“A lot of the stuff we do, traveling and things like that, it’s his first time doing it,” said Smart. "He says it all the time, how blessed he is and how thankful he is to have the opportunity to be with us and be part of the crew. The dude is unbelievable. He’s a freak of nature, athletically-wise. We've seen it. Good guy to be around, good teammate, just his all-around energy — it’s contagious and rubs off on us in a good way.”

Don't miss NBC Sports Boston's coverage of Pistons-Celtics, which tips off Wednesday at 6 p.m. with Celtics Pregame Live, and then Mike and Scal have the call at 7 p.m. You can also stream the game on the MyTeams App.

Celtics injuries: Kemba Walker (knee) out Sunday vs. Lakers

Celtics injuries: Kemba Walker (knee) out Sunday vs. Lakers

The Boston Celtics will have to take on the Los Angeles Lakers without Kemba Walker on Sunday afternoon.

The C's guard will miss his second straight game due to a sore left knee, the team announced Saturday. Head coach Brad Stevens revealed earlier this week Walker's knee swelled up and had to be drained. Walker also had his knee injected with Synvisc, a pain relief treatment used for knee soreness.

Robert Williams remains ruled out with a left hip bone edema, though there is hope the big man will return to the court after the Celtics wrap up their road trip.

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Celtics-Lakers tips off Sunday at 3:30 p.m. ET. When these two teams last faced off on January 20, the C's cruised to a 139-107 victory.

Don't miss NBC Sports Boston's coverage of Celtics-Lakers, which begins Sunday at 2:30 p.m. with Celtics Pregame Live followed by tip-off at 3:30 p.m. You can also stream on the MyTeams App.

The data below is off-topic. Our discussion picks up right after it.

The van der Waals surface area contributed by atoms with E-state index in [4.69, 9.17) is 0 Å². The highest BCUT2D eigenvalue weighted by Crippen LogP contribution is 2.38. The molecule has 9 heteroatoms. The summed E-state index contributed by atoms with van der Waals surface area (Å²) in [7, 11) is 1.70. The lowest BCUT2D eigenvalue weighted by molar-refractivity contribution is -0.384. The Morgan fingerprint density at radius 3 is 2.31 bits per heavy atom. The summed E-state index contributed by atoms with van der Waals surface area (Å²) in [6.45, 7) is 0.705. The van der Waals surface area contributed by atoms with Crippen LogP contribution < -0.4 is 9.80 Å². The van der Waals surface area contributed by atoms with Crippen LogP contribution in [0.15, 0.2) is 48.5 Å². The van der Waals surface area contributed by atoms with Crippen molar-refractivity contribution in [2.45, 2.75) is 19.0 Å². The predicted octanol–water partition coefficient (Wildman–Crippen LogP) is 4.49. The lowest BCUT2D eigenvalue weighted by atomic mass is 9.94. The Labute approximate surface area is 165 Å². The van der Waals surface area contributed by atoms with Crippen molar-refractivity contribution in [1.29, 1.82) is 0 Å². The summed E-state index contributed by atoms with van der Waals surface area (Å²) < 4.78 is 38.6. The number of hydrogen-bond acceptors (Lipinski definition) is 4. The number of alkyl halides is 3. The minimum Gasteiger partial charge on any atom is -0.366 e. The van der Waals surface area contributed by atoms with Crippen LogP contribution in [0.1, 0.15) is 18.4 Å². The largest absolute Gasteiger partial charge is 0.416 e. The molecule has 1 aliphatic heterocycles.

Celtics' Brad Stevens the rare college-to-the-pros coaching success story

Celtics' Brad Stevens the rare college-to-the-pros coaching success story

LOS ANGELES — No matter what Brad Stevens does from here on out, he'll be remembered as one of the winningest coaches in Boston Celtics history. 

At 309 victories (and counting) after Friday’s 127-117 win over Minnesota, only three men — Red Auerbach (795), Tommy Heinsohn (427) and Doc Rivers (416) — have won more games pacing the Celtics sideline than Stevens. 

Making the milestone even more impressive is that Stevens came directly from the college ranks, where success has been a rarity. 

The most recent college-to-the-pros coach to struggle with the adjustment is Cleveland’s John Beilein. The former Michigan coach stepped down as the Cavs' head coach to assume a yet-to-be-determined job within the franchise. 

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Figuring out the secret sauce to Stevens’ success isn't easy.